ALBANY, N.Y. – Eighty-two years after she was born to a teenage girl and put up for adoption, Betty Morrell finally has met her 96-year-old birth mother, thanks to the dogged persistence of her granddaughter during 20 years of searching.

  • Sixth man ranks No. 1 with teammates, fans

    By Lance Lysowski | February 5, 2016 - 5:53pm

    GREENSBORO, Pa. – The gymnasium was strangely quiet, no squeaking of tennis shoes, shouting from players or hollering from coaches.

  • I’m all about the Panthers

    By Patsy Pridgen
    Life Columnist | February 5, 2016 - 5:52pm

    For me, the main attraction of Super Bowl is usually a party where I can yak with the other wives while eating chili and hot wings, pausing long enough in these girly gabfests to watch the over-the-top commercials and the halftime extravaganza.

  • Iconic Barbie gets hip to the new millennium

    By JOSEPH PISANI | January 30, 2016 - 2:34am

    NEW YORK – At 57, Barbie is getting a major makeover.

  • Birthday rekindles winter memories

    By Milton Fields
    Life Columnist | January 30, 2016 - 1:49am

    I had a birthday recently that resulted in a number of cards that I enjoyed reading.

  • Busy, busy toddler is a handful of fun

    By Dr. Patsy Pridgen
    Life Columnist | January 30, 2016 - 1:48am

    I haven’t checked recently to see what pre-school teachers and day care workers earn annually, but unless it’s in the six figures, it’s not enough.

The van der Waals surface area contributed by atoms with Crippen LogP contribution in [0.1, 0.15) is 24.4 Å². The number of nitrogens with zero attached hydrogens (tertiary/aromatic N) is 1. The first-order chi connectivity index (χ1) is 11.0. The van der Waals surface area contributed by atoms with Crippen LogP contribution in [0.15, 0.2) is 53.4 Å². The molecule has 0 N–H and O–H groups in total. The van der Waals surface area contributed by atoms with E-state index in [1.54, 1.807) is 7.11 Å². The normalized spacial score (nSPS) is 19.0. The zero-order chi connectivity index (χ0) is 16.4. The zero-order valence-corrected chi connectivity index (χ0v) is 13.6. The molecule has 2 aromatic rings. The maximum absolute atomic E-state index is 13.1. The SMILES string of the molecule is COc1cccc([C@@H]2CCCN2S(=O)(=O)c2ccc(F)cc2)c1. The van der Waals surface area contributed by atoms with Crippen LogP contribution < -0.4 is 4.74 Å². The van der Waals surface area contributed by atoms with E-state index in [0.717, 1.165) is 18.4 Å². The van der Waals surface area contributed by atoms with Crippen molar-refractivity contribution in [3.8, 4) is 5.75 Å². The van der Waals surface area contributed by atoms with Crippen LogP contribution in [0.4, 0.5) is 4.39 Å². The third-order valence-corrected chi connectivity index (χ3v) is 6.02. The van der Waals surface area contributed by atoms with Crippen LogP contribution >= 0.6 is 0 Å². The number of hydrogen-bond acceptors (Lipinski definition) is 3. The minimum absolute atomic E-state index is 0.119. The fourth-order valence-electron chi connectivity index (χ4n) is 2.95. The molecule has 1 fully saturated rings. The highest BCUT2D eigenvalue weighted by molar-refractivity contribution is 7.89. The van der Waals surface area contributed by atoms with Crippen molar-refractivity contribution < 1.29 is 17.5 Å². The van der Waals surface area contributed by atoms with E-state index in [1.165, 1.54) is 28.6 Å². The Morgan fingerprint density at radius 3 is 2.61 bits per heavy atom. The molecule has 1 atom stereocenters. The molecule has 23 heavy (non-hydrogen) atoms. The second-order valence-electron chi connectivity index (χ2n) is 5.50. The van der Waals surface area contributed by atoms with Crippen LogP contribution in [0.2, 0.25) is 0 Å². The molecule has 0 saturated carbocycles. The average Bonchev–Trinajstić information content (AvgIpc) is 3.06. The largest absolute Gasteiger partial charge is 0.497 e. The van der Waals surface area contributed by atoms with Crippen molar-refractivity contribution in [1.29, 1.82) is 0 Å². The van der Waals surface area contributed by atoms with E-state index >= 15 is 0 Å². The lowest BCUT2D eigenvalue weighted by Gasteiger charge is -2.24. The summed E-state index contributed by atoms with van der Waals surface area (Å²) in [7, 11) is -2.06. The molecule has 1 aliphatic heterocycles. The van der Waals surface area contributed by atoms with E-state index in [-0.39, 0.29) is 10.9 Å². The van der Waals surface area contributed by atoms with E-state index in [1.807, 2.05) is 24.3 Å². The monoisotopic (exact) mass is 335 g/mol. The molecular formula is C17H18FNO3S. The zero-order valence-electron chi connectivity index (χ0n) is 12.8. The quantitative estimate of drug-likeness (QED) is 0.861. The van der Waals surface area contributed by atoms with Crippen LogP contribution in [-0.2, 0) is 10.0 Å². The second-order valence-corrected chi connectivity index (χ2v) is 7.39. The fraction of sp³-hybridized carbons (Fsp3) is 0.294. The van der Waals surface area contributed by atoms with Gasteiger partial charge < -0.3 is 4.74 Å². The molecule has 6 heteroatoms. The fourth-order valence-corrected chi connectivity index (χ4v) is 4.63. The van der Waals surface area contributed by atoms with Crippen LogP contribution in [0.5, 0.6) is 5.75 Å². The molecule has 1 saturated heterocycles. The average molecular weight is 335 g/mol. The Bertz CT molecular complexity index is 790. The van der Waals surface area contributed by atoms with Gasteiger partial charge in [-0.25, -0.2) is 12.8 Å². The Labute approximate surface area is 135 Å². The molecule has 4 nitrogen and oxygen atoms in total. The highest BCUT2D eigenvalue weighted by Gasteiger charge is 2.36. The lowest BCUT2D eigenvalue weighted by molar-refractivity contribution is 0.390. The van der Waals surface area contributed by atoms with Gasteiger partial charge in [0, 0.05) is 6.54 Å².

• Plus-size star moves past issues of size

    By Leanne Italie | January 24, 2016 - 6:00am

    NEW YORK – With accolades for her People magazine cover and the upcoming launch of her first clothing line, things are next level for Tess Holliday.

  • Marines save ‘Leatherneck legacy’

    By Susanne M. Schafer | January 22, 2016 - 6:40pm

    COLUMBIA, S.C. – 
Never-before-seen films of Marines ramming artillery shells into large guns in 1945 on the beaches of Iwo Jima and standing amid sandbags during the 1968 siege of Khe Sanh in Vietnam are part of a vast collection of silent, color footage being repaired, preserved and eventually placed online for all to see.

  • Fugger’s efforts help define capitalism

    By Mae Woods Bell
    Book Reviewer | January 22, 2016 - 6:40pm

    Perhaps calling him “The Richest Man Who Ever Lived” (Simon and Schuster; $27.95) might be a bit of a stretch, but Greg Steinmetz writes that by the time of his death in 1525, Jacob Fugger’s self-made fortune amounted to more than 2 percent of all of Europe’s gross national product.

  • Lottery winners see downside of jackpot

    By Patsy Pridgen
    Life Columnist | January 22, 2016 - 6:39pm

    The mega excitement is over. The winning numbers have been guessed.

  • Committee has train museum plan on track

    By LaMonique Hamilton | January 17, 2016 - 6:00am

    For a group of Twin Counties train enthusiasts, the time has arrived to give the legacy of the railroad its due.“The railroad played a vital part in building up this city,” said Joyce Edwards Dantzler, president of the Rocky Mount Railroad Museum committee.

  • Shooting’s victims weren’t just hurt at scene of crime

    By Sadie Gurman | January 15, 2016 - 6:43pm

    CENTENNIAL, Colo. – 
For almost 14 weeks, they sat in a suburban Denver jury box, listening for hours as witnesses described the searing pain of gunshot wounds and the terror they felt as they fled the movie theater, the gunman still firing at them.